Westbury wrote:Interesting that you say it would be absurd for the professionals to push a political agenda.
How can you say that with a straight face? Have you been keeping up with the news? It happens at the highest levels of our federal government.
Why can't it happen at the state level?
Let's take mountain lions as an example. The data shows that hunting MLs are good for the deer population, are sustainably able to be hunted and yet a decision maker within the DFW is not down with it because of the optics.
The data didn't mean squat to the decision maker.
See how that works?
Unfortunately, I don't trust the system.
I definitely hear you, but I'm trying to take a more productive perspective. I've spent a lot of time feeling angry and nihilistic about our politics in the past few years, and it feels good sometimes to be indignant, but it doesn't do much to improve the situation. What is the best approach to counter political corruption? Civic engagement. For example, if you believe money and special interests have corrupted our federal government, one solution is supporting politicians who want to reverse Citizens United, ending campaign donations by corporations. Those who would simply say "I don't trust the system" and disengage don't have a say and don't move the needle.
Can we at least agree that we need our fisheries to be managed with appropriate regulations and enforcement? If so, recognize that DFW is that institution. If it hadn't existed, we would be spearing fewer fish, not more. No one is going to "beat" DFW any more than we can overthrow the federal government. All we can do is get more involved, have better conversations and ideas, take a more diplomatic approach, and try to be more persuasive when the facts are in our favor. I agree with those who have said watermen like us have valuable knowledge and experience to share in this process. That's what I'm advocating. Or another way of putting it: if you can't beat them, join them.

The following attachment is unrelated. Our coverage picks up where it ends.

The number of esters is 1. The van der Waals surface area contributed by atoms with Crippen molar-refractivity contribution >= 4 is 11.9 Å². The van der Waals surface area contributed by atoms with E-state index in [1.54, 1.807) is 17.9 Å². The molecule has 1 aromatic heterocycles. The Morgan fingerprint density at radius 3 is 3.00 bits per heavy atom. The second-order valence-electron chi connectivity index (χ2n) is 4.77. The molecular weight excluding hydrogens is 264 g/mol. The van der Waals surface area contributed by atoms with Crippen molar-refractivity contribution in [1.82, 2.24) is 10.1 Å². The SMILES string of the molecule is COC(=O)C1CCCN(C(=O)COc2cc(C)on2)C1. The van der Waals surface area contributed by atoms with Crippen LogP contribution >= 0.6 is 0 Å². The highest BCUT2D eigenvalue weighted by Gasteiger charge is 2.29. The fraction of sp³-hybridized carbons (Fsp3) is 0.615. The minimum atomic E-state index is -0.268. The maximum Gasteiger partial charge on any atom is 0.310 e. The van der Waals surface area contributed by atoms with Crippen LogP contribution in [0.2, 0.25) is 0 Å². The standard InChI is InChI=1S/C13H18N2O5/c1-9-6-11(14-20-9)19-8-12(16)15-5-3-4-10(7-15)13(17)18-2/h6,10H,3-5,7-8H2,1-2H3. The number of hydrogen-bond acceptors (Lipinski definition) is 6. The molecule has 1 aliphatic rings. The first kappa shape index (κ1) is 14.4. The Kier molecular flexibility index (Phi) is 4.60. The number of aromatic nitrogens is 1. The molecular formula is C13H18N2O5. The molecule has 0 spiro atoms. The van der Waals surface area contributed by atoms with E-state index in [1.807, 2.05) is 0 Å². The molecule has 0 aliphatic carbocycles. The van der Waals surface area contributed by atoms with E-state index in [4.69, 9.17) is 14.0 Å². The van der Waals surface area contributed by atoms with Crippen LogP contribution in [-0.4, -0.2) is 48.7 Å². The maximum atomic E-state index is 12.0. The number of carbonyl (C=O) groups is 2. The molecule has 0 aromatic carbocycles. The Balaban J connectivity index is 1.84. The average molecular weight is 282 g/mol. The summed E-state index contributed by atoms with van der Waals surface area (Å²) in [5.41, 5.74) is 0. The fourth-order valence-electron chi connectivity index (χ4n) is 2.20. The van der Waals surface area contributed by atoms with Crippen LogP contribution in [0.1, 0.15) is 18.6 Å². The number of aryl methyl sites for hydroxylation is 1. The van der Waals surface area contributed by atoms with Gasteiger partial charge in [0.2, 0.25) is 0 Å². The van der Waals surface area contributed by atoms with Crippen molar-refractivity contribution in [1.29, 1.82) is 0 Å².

The idea that people don't "trust" DFW has come up a few times. I'd encourage you to give them a call sometime and ask about mountain lions or lobster or abalone and see what they have to say. I've been impressed by the knowledge and expertise of the DFW scientists I've talked to. I've been humbled by the complexity of some of these situations and my own lack of understanding. A 5min phone call would have set you straight on the mountain lion situation, for example. If the only place you get your fisheries management information is your Facebook bubble and fishing forums, you're bound to have skewed views. We're living in the age of tribalism and the "us" versus "them" mentality. Try reaching out to "them" sometime and you might see that there's actually a lot of common ground and shared interests.